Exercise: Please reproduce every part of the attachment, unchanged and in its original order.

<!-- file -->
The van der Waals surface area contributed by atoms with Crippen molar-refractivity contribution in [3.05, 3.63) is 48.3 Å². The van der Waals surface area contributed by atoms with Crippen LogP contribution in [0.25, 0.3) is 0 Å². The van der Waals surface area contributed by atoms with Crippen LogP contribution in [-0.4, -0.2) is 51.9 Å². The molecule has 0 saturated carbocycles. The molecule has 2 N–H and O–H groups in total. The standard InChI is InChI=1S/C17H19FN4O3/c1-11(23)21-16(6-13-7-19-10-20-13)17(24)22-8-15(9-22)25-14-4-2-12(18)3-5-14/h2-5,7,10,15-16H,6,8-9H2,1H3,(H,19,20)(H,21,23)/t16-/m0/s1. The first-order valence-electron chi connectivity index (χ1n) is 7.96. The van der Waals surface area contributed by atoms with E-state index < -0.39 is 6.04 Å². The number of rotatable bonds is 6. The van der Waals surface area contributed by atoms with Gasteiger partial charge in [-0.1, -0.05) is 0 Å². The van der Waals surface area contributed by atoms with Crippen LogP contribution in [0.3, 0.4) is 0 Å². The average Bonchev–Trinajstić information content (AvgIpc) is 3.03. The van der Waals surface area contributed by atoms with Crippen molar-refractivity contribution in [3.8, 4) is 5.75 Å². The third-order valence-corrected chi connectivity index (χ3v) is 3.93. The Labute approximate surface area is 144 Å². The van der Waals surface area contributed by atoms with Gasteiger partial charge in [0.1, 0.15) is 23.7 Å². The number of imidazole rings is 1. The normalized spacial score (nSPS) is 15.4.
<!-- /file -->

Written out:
The van der Waals surface area contributed by atoms with Crippen molar-refractivity contribution in [3.05, 3.63) is 48.3 Å². The van der Waals surface area contributed by atoms with Crippen LogP contribution in [0.25, 0.3) is 0 Å². The van der Waals surface area contributed by atoms with Crippen LogP contribution in [-0.4, -0.2) is 51.9 Å². The molecule has 0 saturated carbocycles. The molecule has 2 N–H and O–H groups in total. The standard InChI is InChI=1S/C17H19FN4O3/c1-11(23)21-16(6-13-7-19-10-20-13)17(24)22-8-15(9-22)25-14-4-2-12(18)3-5-14/h2-5,7,10,15-16H,6,8-9H2,1H3,(H,19,20)(H,21,23)/t16-/m0/s1. The first-order valence-electron chi connectivity index (χ1n) is 7.96. The van der Waals surface area contributed by atoms with E-state index < -0.39 is 6.04 Å². The number of rotatable bonds is 6. The van der Waals surface area contributed by atoms with Gasteiger partial charge in [-0.1, -0.05) is 0 Å². The van der Waals surface area contributed by atoms with Crippen LogP contribution in [0.3, 0.4) is 0 Å². The average Bonchev–Trinajstić information content (AvgIpc) is 3.03. The van der Waals surface area contributed by atoms with Crippen molar-refractivity contribution in [3.8, 4) is 5.75 Å². The third-order valence-corrected chi connectivity index (χ3v) is 3.93. The Labute approximate surface area is 144 Å². The van der Waals surface area contributed by atoms with Gasteiger partial charge in [0.1, 0.15) is 23.7 Å². The number of imidazole rings is 1. The normalized spacial score (nSPS) is 15.4.